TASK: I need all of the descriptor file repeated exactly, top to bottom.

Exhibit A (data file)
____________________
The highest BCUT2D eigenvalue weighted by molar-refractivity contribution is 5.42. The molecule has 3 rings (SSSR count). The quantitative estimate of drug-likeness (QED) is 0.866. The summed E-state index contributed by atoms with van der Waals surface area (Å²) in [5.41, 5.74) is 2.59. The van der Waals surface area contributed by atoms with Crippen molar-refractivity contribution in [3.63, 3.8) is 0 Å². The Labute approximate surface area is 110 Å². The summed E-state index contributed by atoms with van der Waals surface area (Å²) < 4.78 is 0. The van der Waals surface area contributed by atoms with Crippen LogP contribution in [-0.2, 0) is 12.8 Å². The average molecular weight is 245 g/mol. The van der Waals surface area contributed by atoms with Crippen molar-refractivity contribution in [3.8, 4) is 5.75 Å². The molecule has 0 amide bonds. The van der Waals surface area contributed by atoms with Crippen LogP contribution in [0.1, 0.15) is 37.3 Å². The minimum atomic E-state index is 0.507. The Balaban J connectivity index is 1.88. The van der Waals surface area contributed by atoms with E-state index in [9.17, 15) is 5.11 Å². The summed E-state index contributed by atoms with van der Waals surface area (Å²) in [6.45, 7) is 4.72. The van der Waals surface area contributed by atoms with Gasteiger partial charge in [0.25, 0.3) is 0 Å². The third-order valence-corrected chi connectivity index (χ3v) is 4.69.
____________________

The highest BCUT2D eigenvalue weighted by molar-refractivity contribution is 5.42. The molecule has 3 rings (SSSR count). The quantitative estimate of drug-likeness (QED) is 0.866. The summed E-state index contributed by atoms with van der Waals surface area (Å²) in [5.41, 5.74) is 2.59. The van der Waals surface area contributed by atoms with Crippen molar-refractivity contribution in [3.63, 3.8) is 0 Å². The Labute approximate surface area is 110 Å². The summed E-state index contributed by atoms with van der Waals surface area (Å²) < 4.78 is 0. The van der Waals surface area contributed by atoms with Crippen LogP contribution in [-0.2, 0) is 12.8 Å². The average molecular weight is 245 g/mol. The van der Waals surface area contributed by atoms with Crippen molar-refractivity contribution in [3.8, 4) is 5.75 Å². The molecule has 0 amide bonds. The van der Waals surface area contributed by atoms with Crippen LogP contribution in [0.1, 0.15) is 37.3 Å². The minimum atomic E-state index is 0.507. The Balaban J connectivity index is 1.88. The van der Waals surface area contributed by atoms with E-state index in [9.17, 15) is 5.11 Å². The summed E-state index contributed by atoms with van der Waals surface area (Å²) in [6.45, 7) is 4.72. The van der Waals surface area contributed by atoms with Gasteiger partial charge in [0.25, 0.3) is 0 Å². The third-order valence-corrected chi connectivity index (χ3v) is 4.69.